25. de Montfort, Patricia. “White Muslin: Joanna Hiffernan and the 1860s.” Whistler, Women, & Fashion. Eds. Margaret F. MacDonald, Susan Grace Galassi & Aileen Riberio, with Patricia de Montfort, New York: The Frick Collection and Yale University Press, 2003, pp. 77–91.Google Scholar
  26. Moruzi, Kristine. “Fast and Fashionable: The Girls in The Girl of the Period Miscellany.” Australasian Journal of Victorian Studies, vol.14, no. 1, 2009, pp. 9–28.Google Scholar
  27. Peters, Catherine. The King of Inventors: A Life of Wilkie Collins. Princeton, NJ: Princeton University Press, 1991.Google Scholar
  28. Polhemus, Ted. Fashion & Anti-fashion: Exploring Adornment and Dress from an Anthropological Perspective. Open Source 2011 Reprint of Fashion & Anti-fashion: An Anthropology of Clothing and Adornment, Ted Polhemus and Lynn Procter. London: Thames & Hudson, 1978.Google Scholar
  29. Rappaport, Erika Diane, Shopping for Pleasure: Women in the Making of London’s West End. Princeton and Oxford: Princeton University Press, 2000.Google Scholar
  30. Roberts, Helene E. “The Exquisite Slave: The Role of Clothes in the Making of the Victorian Woman,” Signs, vol. 2, no. 3, Spring 1977, pp. 554–569.Google Scholar
  31. ———. “Reply to David Kunzle’s ‘Dress Reform as Antifeminism: A Response to Helene E. Roberts’s “The Exquisite Slave,”’” Signs, Vol. 3 No. 2, Winter 1997, pp. 518–9.Google Scholar
  32. Rose, Clare, Ed. Clothing, Society, and Culture in Nineteenth-Century England, Volume 2: Abuses and Reforms. London: Pickering & Chatto, 2011.Google Scholar
  33. Rosenman, Ellen Bayuk. “Fear of Fashion; Or, How the Coquette Got Her Bad Name.” Cultures of Femininity in Modern Fashion. Eds. Ilya Parkins and Elizabeth M. Sheehan. Durham, NH: University of New Hampshire Press, 2011, pp. 89–102.Google Scholar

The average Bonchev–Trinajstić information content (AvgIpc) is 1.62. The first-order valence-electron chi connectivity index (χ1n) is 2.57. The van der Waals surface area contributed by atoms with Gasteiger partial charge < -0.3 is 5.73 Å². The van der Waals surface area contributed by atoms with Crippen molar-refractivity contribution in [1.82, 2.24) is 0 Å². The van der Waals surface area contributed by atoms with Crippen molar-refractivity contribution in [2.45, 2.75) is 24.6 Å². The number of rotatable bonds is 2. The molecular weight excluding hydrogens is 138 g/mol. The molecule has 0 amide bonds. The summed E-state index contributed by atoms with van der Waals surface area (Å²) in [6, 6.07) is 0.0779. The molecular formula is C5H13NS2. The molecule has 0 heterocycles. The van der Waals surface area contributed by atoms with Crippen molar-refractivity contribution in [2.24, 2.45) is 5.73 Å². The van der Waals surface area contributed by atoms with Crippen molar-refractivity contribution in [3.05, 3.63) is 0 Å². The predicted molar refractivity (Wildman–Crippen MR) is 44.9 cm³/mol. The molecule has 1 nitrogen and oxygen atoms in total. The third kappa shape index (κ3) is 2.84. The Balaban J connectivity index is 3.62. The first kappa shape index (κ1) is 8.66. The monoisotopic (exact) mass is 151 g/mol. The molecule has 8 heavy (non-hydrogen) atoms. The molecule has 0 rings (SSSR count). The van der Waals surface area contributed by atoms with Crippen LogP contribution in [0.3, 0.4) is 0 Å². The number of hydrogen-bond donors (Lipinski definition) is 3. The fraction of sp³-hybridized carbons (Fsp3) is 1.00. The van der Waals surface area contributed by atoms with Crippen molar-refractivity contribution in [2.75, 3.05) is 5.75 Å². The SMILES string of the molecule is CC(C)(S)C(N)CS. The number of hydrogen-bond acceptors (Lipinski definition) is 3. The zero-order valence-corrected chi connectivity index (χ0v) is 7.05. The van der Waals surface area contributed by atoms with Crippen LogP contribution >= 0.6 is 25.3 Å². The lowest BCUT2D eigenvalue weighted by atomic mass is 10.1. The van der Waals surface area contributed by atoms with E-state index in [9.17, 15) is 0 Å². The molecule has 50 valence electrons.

34. Rossetti, Christina. Poems and Prose. Oxford: Oxford University Press, 2008.Google Scholar
  35. Simmel, Georg. Simmel on Culture. Eds. David Frisby and Mike Featherstone. London: Sage Publications, 1997.Google Scholar
  36. Sloan, Casey. “Possessing Dresses: Fashion and Female Community in The Woman in White.” Victorian Literature and Culture, Vol. 44, Issue 4, December 2016, pp. 801–816.Google Scholar
  37. Steele, Valerie. Fashion and Eroticism: Ideals of Feminine Beauty from the Victorian Era to the Jazz Age. New York and Oxford: Oxford University Press, 1985.Google Scholar
  38. ———. Fetish: Fashion, Sex & Power. New York and Oxford: Oxford University Press, 1996.Google Scholar
  39. ———. The Corset: A Cultural History. New Haven: Yale University Press, 2001.Google Scholar
  40. Surridge, Lisa. Bleak Houses: Marital Violence In Victorian Fiction. Athens: Ohio University Press, 2005.CrossRefGoogle Scholar
  41. Spooner, Catherine. Fashioning Gothic Bodies. Manchester: Manchester University Press, 2004.Google Scholar
  42. Talairach-Vielmas, Laurence. Moulding the Female Body in Victorian Fairy Tales and Sensation Novels. London and New York: Routledge, 2016.Google Scholar
  43. Tennant, Kara. “The Discerning Eye: Viewing the Mid-Victorian ‘Modern’ Woman.” Cultures of Femininity in Modern Fashion. Eds. Ilya Parkins and Elizabeth M. Sheehan. Durham, NH: University of New Hampshire Press, 2011, pp. 103–123.Google Scholar
  44. Wahl, Kimberly. “A Domesticated Exoticism: Fashioning Gender in Nineteenth-Century British Tea Gowns.” Cultures of Femininity in Modern Fashion. Eds. Ilya Parkins and Elizabeth M. Sheehan. Durham, NH: University of New Hampshire Press, 2011, pp. 45–70.Google Scholar
  45. ———. Dressed as in a Painting: Woman and British Aestheticism in the Age of Reform. Durham, NH: University of New Hampshire Press, 2013.Google Scholar
  46. Waugh, Norah. Corsets and Crinolines. New York: Theatre Arts Books, 1854, Reprint, New York: Routledge/Theatre Arts Books, 2004.Google Scholar
  47. Weathers, Rachel. “The Pre-Raphaelite Movement and Nineteenth-Century Ladies’ Dress: A Study in Victorian Views of the Female Body.” Collecting the Pre-Raphaelites: The Anglo-American Enchantment. Ed. Margaretta Frederick Watson. Aldershot; Brookfield, VT: Ashgate, 1997, pp. 95–105.Google Scholar
  48. Whistler, James McNeill. Letter to William Hepworth Dixon, July 1, 1862. The Correspondence of James McNeill Whistler. Web. Accessed July 2, 2018.Google Scholar
  49. Wilde, Oscar. “Literary and Other Notes.” The Woman’s World, vol. 1, Nov. 1887, pp 36–40.Google Scholar
  50. Wilson, Elizabeth. Adorned in Dreams: Fashion and Modernity. New Brunswick, NJ: Rutgers University Press, 2003.Google Scholar
  51. Yan, Shu-Chuan. “(Ad)dressing Women: Fashion and Body Image in Punch, 1850s–1860s.” Women’s Studies, vol. 43, no. 6, 2014, pp. 750–773.CrossRefGoogle Scholar

Copyright information

© The Author(s) 2020

Authors and Affiliations

  1. 1.Middle Georgia State UniversityMaconUSA

Personalised recommendations